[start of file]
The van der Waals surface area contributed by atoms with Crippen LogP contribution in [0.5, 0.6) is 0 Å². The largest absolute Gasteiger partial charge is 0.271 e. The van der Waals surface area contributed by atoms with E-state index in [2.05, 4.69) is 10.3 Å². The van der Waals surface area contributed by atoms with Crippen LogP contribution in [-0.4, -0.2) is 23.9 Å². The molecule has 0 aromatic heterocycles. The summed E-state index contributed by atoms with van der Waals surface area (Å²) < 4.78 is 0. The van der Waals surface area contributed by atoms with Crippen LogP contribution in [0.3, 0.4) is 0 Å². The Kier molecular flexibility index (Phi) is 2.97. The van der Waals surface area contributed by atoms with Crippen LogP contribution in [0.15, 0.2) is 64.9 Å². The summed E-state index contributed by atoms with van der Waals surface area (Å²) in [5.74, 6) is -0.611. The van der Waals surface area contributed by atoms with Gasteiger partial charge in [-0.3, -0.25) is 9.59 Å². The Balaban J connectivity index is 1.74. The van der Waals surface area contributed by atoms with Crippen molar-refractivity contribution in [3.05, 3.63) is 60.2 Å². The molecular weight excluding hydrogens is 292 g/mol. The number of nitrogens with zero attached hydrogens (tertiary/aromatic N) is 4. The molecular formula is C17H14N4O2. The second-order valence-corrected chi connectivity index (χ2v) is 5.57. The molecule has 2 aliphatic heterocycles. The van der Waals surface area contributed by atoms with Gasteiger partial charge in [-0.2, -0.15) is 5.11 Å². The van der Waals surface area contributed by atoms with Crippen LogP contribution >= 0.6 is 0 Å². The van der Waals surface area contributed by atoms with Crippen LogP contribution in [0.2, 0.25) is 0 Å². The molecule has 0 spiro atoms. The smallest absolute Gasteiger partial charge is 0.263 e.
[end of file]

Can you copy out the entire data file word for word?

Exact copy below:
The van der Waals surface area contributed by atoms with Crippen LogP contribution in [0.5, 0.6) is 0 Å². The largest absolute Gasteiger partial charge is 0.271 e. The van der Waals surface area contributed by atoms with E-state index in [2.05, 4.69) is 10.3 Å². The van der Waals surface area contributed by atoms with Crippen LogP contribution in [-0.4, -0.2) is 23.9 Å². The molecule has 0 aromatic heterocycles. The summed E-state index contributed by atoms with van der Waals surface area (Å²) < 4.78 is 0. The van der Waals surface area contributed by atoms with Crippen LogP contribution in [0.3, 0.4) is 0 Å². The Kier molecular flexibility index (Phi) is 2.97. The van der Waals surface area contributed by atoms with Crippen LogP contribution in [0.15, 0.2) is 64.9 Å². The summed E-state index contributed by atoms with van der Waals surface area (Å²) in [5.74, 6) is -0.611. The van der Waals surface area contributed by atoms with Gasteiger partial charge in [-0.3, -0.25) is 9.59 Å². The Balaban J connectivity index is 1.74. The van der Waals surface area contributed by atoms with Crippen molar-refractivity contribution in [3.05, 3.63) is 60.2 Å². The molecular weight excluding hydrogens is 292 g/mol. The number of nitrogens with zero attached hydrogens (tertiary/aromatic N) is 4. The molecular formula is C17H14N4O2. The second-order valence-corrected chi connectivity index (χ2v) is 5.57. The molecule has 2 aliphatic heterocycles. The van der Waals surface area contributed by atoms with Gasteiger partial charge in [-0.2, -0.15) is 5.11 Å². The van der Waals surface area contributed by atoms with Crippen LogP contribution >= 0.6 is 0 Å². The van der Waals surface area contributed by atoms with Crippen LogP contribution in [0.2, 0.25) is 0 Å². The molecule has 0 spiro atoms. The smallest absolute Gasteiger partial charge is 0.263 e.